While we appreciate the rescuer's good intentions, the wisest step they took was bringing the owlet to us. Most people don't keep their kitchens stocked with owl food- but luckily we do! Most people don't have owl masks and puppets for preventing feeding- but VINS does! Most families don't have time to feed baby birds every 15, 30 or 60 minutes, let alone the correct mix of nutrients and tools we use to mimic feeding in the wild- but our rehabbers are experts! For now this baby barred owl is doing well with his fellow nest-mates but we'll be watching closely for signs of imprinting.

Thank you again to everyone who is keeping an eye out for orphaned and injured birds! You're the first step in a line of care that is essential to returning those birds to the wild. Please consider helping to support these owls with a donation to the VINS Center for Wild Bird Rehabilitation!

Stay tuned as these owlets grow up healthy and strong and return to the wild! We're updating our friends on social media using #babybarredvt



What can you do to support our rehabilitation facility? Adopt a raptor!



Tuesday, April 12, 2016

National Poetry Month: Wild Words from a VINS Fan

By Jordan Daley
Science Outreach Coordinator

April is National Poetry Month and VINS staff, volunteers and fans are celebrating! We recently received a letter from Gabby Baker, a 4th grader who loves VINS. She included a poem that she composed for her fourth grade class.


Miss Baker's poem got me thinking. Poetry has long been the way we ask and attempt to answer big questions about our world. What are we? Where did we come from? What is the earth? How does it work? What is the nature of life?

In my experiences as an environmental educator and an outdoor explorer, I've often turned to poetry as a way to convey things I understand but can't explain, or things that strike me as so beautiful, that my description should sound just as special. Sometimes, it's the poetry that I've read that connects my mind and body to the nature I'm exploring. The words of writers like Walt Whitman, Lawrence Collins, and Annie Dillard ring as true and timeless as the mountains I've climbed.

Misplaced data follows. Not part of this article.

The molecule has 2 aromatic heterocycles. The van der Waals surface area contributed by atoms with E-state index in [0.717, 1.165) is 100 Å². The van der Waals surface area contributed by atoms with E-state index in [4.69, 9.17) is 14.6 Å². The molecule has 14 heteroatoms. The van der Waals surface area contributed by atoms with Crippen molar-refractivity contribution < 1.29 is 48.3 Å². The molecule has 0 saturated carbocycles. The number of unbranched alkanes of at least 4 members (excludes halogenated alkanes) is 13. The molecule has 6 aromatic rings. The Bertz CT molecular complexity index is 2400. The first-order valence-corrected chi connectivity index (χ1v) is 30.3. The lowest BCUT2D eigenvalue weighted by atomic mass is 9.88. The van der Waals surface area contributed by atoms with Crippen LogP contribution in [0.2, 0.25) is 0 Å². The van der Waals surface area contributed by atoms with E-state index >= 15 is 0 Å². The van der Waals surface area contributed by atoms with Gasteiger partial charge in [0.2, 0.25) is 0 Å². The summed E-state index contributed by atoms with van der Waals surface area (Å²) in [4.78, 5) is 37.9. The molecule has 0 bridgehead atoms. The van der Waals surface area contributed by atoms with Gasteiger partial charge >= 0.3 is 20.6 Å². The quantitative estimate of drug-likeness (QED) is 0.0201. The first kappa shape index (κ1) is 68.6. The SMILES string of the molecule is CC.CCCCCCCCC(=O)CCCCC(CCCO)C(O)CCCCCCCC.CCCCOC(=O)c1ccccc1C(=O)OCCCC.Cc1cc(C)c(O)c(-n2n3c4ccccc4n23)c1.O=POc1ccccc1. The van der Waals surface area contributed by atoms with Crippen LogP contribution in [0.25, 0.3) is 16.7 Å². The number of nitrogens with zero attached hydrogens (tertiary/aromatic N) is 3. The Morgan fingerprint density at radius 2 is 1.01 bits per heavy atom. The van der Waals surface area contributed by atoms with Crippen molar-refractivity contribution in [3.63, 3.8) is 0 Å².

I think of the tall pines swaying in my childhood backyard when I read Gary Snyder:

"in the blue night
frost haze, the sky glows
with the moon
pine tree tops
bend snow-blue, fade
into sky, frost, starlight..."

There's no denying the powerful connection between the natural world and poetry. But this isn't just the Vermont Institute of Nature, we're the Vermont Institute of Natural SCIENCE, and poetry is a part of that too. From Lucretius's "On the Nature of Things," and epic about atoms, to Michael Symmonds Robert's "Corpus," reflections on mapping the genome, throughout human history, poetry has zoomed all the way in to our microscopic observations and all the way out to our cosmic theories to help us explain the way the world works.

This month VINS staff and volunteers will be sharing their own poems about the natural world, science and our work. We invite you to join us!

Send your poems to us via Facebook (Vermont Institute of Natural Science (VINS)), Twitter (@VINS_Tweets), Instagram (@vinsraptors) or by e-mail at jdaley@vinsweb.org

We can't wait to hear from you! And with that I leave you with one more verse exclaiming the diversity of life on earth, from Erasmus Darwin's "The Temple of Nature".

"ON rapid feet o'er hills, and plains, and rocks,
Speed the scared leveret and rapacious fox;
On rapid pinions cleave the fields above
The hawk descending, and escaping dove;
With nicer nostril track the tainted ground
The hungry vulture, and the prowling hound;
Converge reflected light with nicer eye
The midnight owl, and microscopic fly;
With finer ear pursue their nightly course
The listening lion, and the alarmed horse."